Mothelesi raises the objection that Motshegwa’s conditions of employment were never referred to the Governing Council for approval as the constitution requires. He asserts that in appointing Motshegwa the CEC arrogated to itself powers that rightly belong to Congress. He is keen to stress that Motshegwa “is not a member of [BLLAHWU] by virtue of the fact he is not an employee in an industry with which the Union is directly concerned.” A related point he makes is that Motshegwa, who has been SG since 2010, has held that position “in excess of the two consecutive terms of three years” stipulated in the constitution.

As regards the new contract, Mothelesi asserts that the conditions of employment were not approved by the Governing Council and that the remainder-of-contract clause “is clearly prejudicial to the Union and it is not in the best interest of the Union.”

Kesebonye, who deposed to an affidavit on behalf of both the Union and Motshegwa, previews his counter-argument with the declaration that in the course of its evolution, the Union’s constitution has been continuously amended. In service of the latter, he goes on to list various instances when the constitution has been amended and notes how such amendments have affected the SG position. Amendments made in 2007 assumed legal character in 2012 following their approval by the Registrar of Trade Unions and Employers’ Organizations. However, it was only in 2015 (when Motshegwa had been in office for five years) that clauses governing the SG position were implemented. Kesebonye adds with regard to the latter that no one was appointed SG “in the terms provided by the constitution and this was well understood and sanctioned by the Union.”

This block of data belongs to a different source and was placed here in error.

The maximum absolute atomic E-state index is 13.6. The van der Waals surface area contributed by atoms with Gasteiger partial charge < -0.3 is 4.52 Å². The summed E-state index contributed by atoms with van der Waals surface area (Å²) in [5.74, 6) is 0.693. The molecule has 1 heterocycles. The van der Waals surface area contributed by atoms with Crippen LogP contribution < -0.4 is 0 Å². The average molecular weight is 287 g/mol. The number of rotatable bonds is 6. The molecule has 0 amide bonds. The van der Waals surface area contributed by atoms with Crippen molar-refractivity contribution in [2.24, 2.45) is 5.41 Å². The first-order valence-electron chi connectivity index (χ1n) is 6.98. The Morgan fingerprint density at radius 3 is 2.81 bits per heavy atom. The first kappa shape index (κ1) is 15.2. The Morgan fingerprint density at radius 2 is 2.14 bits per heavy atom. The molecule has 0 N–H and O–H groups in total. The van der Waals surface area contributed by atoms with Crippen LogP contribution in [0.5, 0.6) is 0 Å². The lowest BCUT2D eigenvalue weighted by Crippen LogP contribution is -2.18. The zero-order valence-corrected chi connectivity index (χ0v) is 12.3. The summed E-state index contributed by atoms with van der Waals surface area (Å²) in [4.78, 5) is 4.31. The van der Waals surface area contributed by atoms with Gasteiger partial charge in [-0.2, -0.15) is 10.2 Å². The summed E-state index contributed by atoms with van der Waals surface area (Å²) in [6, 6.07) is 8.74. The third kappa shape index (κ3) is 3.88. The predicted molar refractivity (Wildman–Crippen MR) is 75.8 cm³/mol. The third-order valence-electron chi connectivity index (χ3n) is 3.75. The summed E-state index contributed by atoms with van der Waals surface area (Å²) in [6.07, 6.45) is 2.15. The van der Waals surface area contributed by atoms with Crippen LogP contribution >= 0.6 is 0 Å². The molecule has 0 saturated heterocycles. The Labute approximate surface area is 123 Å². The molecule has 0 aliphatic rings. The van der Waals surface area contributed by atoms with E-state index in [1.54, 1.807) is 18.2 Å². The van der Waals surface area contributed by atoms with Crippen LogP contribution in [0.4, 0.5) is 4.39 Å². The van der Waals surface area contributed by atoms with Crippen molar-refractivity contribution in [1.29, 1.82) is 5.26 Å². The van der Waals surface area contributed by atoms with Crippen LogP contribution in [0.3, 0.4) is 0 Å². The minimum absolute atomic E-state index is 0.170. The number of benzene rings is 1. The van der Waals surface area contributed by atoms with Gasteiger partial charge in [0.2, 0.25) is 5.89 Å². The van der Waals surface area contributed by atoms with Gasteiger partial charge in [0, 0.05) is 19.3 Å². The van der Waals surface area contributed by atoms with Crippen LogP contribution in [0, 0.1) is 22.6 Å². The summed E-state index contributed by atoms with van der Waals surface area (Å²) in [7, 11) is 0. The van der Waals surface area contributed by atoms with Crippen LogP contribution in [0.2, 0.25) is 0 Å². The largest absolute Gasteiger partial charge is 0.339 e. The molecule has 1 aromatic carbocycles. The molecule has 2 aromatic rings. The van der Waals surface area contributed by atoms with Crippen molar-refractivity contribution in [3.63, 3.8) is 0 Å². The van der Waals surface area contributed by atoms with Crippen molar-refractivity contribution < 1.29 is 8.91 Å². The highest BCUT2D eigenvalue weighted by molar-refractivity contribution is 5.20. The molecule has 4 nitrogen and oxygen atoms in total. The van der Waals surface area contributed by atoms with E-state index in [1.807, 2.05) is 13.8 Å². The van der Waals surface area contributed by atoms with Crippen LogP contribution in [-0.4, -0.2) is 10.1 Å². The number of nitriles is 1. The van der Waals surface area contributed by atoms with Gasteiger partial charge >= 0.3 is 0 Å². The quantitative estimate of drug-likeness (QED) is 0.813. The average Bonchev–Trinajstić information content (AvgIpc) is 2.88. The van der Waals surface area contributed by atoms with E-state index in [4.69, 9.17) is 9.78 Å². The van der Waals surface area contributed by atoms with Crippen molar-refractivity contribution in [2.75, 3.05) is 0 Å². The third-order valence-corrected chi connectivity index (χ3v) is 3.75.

In the progress of time, the Governing Council adopted a report that recommended that the Union should recruit full-time employee office bearers to be based at its head office in Gaborone. The report also recommended that in order to obviate a situation where it was at the mercy of the employer in terms of secondment and withdrawal of staff that would work at the head office, the Union should recruit its own staff outside the civil service. It was in the course of these developments that Motshegwa was elected to the CEC in 2010. A year later and following refusal by the government to release Motshegwa, secondment of staff to the secretariats of unions within BOFEPUSO was stopped.